Lymphatic permeation has been reported as a prognostic factor for patients with resected non–small-cell lung cancer (NSCLC). Lymphatic canals are located in both intratumoral and extratumoral areas. Since 2001, we have prospectively evaluated lymphatic permeation based on its location. The purpose of this study was to determine the survival impact of extratumoral lymphatic permeation in patients with resected NSCLC by analyzing the long-term follow-up data.
We reviewed 1069 consecutive patients with NSCLC who underwent complete resection between 2001 and 2006. Lymphatic permeation was classified as follows: ly0, absence of lymphatic permeation; ly1, intratumoral; and ly2, extratumoral.
There were 845 patients (79%) with ly0, 134 (12%) with ly1, and 90 (9%) with ly2. Ly2 was more frequently observed in patients with advanced disease and intrapulmonary metastases than ly0–1. The 5-year overall survival (OS) rates of the ly0, ly1, and ly2 groups were 75%, 63%, and 34%, respectively. The OS rate was significantly worse in the ly2 group compared with OS rate in the ly0 (p < 0.01) and ly1 groups (p < 0.01). In multivariate analyses, ly2 proved to be an independent poor prognostic factor (hazard ratio, 1.73; p < 0.01). OS and recurrence-free survival of patients with T1 and T2 tumors with ly2 were not statistically different from that of the patients with T3 tumor (OS, p = 0.43 and p = 0.77; recurrence-free survival, p = 0.94 and p = 0.94, respectively).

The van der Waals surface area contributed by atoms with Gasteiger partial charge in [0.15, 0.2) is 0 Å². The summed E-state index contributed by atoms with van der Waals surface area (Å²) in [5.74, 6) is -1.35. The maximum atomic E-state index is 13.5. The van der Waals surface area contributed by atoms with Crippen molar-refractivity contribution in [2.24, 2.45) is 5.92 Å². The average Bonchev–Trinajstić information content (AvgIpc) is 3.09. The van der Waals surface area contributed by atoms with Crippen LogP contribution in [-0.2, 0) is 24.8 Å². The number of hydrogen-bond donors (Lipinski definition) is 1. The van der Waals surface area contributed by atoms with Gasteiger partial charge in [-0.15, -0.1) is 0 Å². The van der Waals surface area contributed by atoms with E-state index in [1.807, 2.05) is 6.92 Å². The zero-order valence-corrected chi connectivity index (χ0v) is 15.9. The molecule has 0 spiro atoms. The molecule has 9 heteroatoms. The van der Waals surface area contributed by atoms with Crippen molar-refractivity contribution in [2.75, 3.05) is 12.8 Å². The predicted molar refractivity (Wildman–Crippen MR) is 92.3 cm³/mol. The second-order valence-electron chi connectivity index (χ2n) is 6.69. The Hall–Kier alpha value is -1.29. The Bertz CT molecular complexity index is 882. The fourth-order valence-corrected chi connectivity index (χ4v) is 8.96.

The adverse prognostic impact of lymphatic permeation was remarkably different whether it is detected in intratumoral or extratumoral lymphatic canals. We recommend that lymphatic permeation in resected NSCLC should be evaluated by considering its location.